No, wait. Goodman decides he wants to be “realistic” and deny us the awesome kung-fu fight that would’ve surely occurred on Steven Melching’s watch.
Dammit I mean yippee!
So how does the one-man duo take on the Big Bad Bat? Does Wesker alter his voice to a dozen different pitches and throw them all around the museum as a distraction? Is Scarface secretly loaded with guns like a mini-Gundam?
… or they could just reenact Scarface ’83 and hope that Batman is
frozen with rage by people disrespecting the classics too freaking confused to do anything.
It works like a charm, Batman gets sideswiped by one of the thugs, and Scarface’s boys build a nice little deathtrap with what they can find in the museum.
It’s no razor-nailed mannequin pit, but if this newer, hipper Scarface wants to reenact Raiders of the Lost Ark, who are we to stop him? Shit, “80s cinema” sounds like a pretty great secondary gimmick!
… who are you, Sir?
Ah. Well, you’ll be in good company, and mi casa es su… waitaminute. I think I’ve heard of you before. What… what was it Mouse told me when we first met…?
Okeydokey then. You’re not a canon, a Horned King, or a crow! Make yourself comfy, and… can I get you anything?
Gotcha. Be right back.
Sir? I heard screaming. Is everything alright?
I’m… sorry, little buddy. This show’s got a Y7 crowd to please.
After that narrow escape, Bruce goes back to the Batcave for some detective work. Figuring that there are fewer dummies in Gotham than thieves, he goes combing through the city-wide ventriloquist database until he finds Wesker’s profile.
Unlike That Other Show (tie-in comics notwithstanding), The Batman gives Wesker a bit of backstory: he was a small-time entertainer with Scarface as his main act, snapped when he got booed off the stage, and later returned to rob the audience. And yes, both he and the puppet looked exactly the same back then, so now I’m imagining that his specialty was doing G-rated reenactments of Scarface at birthday parties. He certainly wouldn’t have been the first.
But the Batcomputer’s search gets interrupted by Becky responding to
Bruce Alfred’s chat request. Bruce has nothing better to do since Alfred says so, so he gives this whole “interaction with women” thing a shot.
Ummm… moving on…
While Bruce makes plans for a dinner date with Becky, the Ventriloquist’s men start discussing their choice in bosses. This being my blog, I’m gonna take a devote a minute or five just to them.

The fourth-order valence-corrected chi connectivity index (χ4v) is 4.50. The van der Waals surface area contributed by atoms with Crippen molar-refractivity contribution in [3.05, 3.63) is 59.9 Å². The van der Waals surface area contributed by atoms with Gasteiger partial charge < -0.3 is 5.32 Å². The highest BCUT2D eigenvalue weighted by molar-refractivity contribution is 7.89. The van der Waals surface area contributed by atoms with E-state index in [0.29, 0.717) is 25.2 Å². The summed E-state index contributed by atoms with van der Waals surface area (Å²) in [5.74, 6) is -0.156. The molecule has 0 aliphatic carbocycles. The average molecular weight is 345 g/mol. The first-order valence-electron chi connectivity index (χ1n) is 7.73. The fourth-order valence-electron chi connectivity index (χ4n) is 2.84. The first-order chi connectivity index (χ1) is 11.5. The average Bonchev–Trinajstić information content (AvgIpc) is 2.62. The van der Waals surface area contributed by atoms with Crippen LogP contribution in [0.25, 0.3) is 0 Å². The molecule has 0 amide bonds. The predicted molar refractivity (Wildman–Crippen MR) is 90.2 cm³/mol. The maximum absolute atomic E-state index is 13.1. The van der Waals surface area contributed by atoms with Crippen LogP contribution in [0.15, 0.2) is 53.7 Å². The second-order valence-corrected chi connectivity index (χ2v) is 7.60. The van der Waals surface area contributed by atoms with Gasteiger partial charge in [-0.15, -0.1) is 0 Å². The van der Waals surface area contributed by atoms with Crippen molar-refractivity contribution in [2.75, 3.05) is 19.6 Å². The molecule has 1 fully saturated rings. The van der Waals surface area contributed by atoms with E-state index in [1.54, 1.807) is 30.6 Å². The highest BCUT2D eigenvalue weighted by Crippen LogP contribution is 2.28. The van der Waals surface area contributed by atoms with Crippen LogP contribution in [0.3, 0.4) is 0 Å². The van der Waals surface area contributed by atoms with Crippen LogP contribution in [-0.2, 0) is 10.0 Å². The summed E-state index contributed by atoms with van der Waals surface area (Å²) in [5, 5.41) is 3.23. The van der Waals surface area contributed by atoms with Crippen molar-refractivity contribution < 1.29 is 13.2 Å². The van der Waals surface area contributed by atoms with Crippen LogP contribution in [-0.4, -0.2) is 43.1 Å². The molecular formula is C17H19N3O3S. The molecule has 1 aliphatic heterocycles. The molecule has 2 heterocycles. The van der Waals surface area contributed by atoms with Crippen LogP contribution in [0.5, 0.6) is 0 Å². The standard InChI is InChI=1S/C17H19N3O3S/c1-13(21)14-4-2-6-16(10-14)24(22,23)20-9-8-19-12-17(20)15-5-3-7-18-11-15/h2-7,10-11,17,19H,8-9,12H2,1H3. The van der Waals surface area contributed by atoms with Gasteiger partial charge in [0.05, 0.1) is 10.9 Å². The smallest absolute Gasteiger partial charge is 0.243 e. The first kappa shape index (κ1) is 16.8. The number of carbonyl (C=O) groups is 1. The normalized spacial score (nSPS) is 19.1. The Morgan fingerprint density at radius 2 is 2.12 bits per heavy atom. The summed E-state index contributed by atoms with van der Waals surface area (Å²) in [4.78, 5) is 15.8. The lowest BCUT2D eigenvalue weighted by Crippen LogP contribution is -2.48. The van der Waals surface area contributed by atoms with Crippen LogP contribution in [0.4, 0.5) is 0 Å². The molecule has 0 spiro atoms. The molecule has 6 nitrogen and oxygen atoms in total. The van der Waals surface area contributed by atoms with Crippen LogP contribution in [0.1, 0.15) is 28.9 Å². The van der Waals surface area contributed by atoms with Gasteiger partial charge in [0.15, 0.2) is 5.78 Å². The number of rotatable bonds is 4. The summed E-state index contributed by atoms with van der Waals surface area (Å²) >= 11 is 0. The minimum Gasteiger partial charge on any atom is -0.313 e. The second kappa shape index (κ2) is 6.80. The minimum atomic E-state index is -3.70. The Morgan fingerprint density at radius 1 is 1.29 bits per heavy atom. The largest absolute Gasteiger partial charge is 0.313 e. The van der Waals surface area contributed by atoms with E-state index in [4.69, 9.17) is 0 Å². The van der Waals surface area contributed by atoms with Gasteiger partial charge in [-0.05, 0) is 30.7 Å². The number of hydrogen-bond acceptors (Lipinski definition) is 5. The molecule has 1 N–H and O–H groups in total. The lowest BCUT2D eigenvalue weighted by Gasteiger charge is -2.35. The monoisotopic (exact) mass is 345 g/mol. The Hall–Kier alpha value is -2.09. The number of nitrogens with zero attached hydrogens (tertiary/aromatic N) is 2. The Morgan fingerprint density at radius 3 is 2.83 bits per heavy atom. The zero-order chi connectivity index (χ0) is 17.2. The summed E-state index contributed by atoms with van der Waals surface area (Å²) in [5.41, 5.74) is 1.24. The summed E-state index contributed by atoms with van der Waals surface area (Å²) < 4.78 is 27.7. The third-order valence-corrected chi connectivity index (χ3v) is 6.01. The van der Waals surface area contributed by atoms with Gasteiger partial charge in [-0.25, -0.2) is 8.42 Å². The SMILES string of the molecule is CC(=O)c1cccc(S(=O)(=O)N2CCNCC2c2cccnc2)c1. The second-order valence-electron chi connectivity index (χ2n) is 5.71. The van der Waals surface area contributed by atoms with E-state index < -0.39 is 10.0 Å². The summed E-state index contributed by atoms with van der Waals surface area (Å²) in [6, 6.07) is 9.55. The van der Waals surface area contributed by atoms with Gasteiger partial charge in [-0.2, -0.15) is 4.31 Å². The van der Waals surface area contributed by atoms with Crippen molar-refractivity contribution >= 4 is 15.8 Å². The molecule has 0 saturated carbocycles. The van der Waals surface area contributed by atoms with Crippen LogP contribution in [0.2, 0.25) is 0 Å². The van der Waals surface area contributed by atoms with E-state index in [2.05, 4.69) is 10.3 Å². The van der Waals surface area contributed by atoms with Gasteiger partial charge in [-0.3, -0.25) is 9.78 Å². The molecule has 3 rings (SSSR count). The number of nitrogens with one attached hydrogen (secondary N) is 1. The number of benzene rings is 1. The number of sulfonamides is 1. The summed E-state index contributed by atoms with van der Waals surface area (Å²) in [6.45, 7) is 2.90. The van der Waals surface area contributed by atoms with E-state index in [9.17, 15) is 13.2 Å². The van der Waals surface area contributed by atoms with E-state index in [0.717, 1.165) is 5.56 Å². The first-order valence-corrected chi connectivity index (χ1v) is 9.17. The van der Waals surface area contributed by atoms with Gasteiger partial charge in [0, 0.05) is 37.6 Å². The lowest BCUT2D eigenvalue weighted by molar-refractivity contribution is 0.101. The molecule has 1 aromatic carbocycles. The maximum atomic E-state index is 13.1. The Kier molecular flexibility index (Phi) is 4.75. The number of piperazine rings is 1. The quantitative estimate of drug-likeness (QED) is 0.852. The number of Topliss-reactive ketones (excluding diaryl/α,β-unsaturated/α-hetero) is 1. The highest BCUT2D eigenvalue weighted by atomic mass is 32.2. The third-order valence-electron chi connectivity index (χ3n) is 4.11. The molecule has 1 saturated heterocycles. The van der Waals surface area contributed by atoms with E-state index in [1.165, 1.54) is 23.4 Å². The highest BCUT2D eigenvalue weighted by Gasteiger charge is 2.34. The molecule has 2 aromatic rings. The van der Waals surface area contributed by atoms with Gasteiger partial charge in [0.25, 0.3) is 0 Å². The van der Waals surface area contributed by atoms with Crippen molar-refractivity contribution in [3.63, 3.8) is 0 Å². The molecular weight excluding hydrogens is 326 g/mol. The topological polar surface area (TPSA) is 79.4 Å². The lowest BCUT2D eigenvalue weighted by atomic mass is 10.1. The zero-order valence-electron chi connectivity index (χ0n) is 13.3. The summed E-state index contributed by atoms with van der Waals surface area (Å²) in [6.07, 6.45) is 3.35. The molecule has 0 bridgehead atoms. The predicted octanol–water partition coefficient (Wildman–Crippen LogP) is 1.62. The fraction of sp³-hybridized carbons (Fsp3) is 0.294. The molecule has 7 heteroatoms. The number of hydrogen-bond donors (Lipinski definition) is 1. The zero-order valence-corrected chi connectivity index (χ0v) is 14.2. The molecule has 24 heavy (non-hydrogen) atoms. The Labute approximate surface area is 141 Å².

The guy on the left is Rhino, traditionally the Ventriloquist’s oldest, toughest henchman and chief bodyguard. In the comics and That Other Show, he believes in Scarface as a living, breathing entity – sometimes more than Wesker himself does, to the point where he helped “resurrect” the little puppet a bunch of times when Wesker had given him up for dead. Here, he seems to more tolerate the Ventriloquist’s “eccentricities” with good humor, probably since he seems a lot smarter than any of his other incarnations.
On the right is Mugsy, an invention of That Other Show – there, he mostly existed to contrast Rhino visually (thin and reedy as opposed to big and bulky). Since both of them are muscleheads here, Mugsy instead serves as the token skeptic (who still sticks along because he respects Rhino’s magnificent sideburns that much), and half his dialogue is “why the fuck are we taking orders from a dead tree”?
Well, uh… you wanna field that one, little buddy?
Ah, well. More yummy, yummy cake for me and… hey, where’d the knife go?
Guess I’m eating this thing the way God intended.
Wesker and Scarface hit a big-shot computer factory next (no security again – the recession must’ve been brutal for Gotham), but inexplicably tell Mugsy and Rhino to stay outside. This comes back to bite ’em in the ass when Batman shows up, head still in one piece, and mops the floor with them.
Anyone in the audience who’s got a thing for Batman beating up senior citizens? Today’s your lucky day.
Not to worry, though. Upon realizing that Wesker is just a poor, innocent, mentally-ill man, Batman shows him his famous compassion and understanding… by tossing Scarface right onto the closest conveyor belt o’ doom.
(Castellaneta’s scream of pure horror during this scene is pretty great, all told. I still remember it from my first viewing.)
If you remember anything of Scarface from That Other Show, you’ll probably remember how the writers gleefully treated him to one gruesome “death” after another – shot by a tommy gun, beheaded by the Scarecrow, smashed by falling logs, and more. Since he was “just” a wooden doll, S&P couldn’t be bothered to give a shit.
The Batman does this particular tradition proud – as Scarface travels down the conveyor belt, the machines drill nuts and bolts into his head, and the lighting is perfectly framed to make it look like he’s a human being getting experimented on.
(For extra fun, consider that Wesker can hear Mr. Scarface’s every scream of pain in his own head.)
Oh, you’re back. Where have you been?
I think there’s some in the shed, but what do you…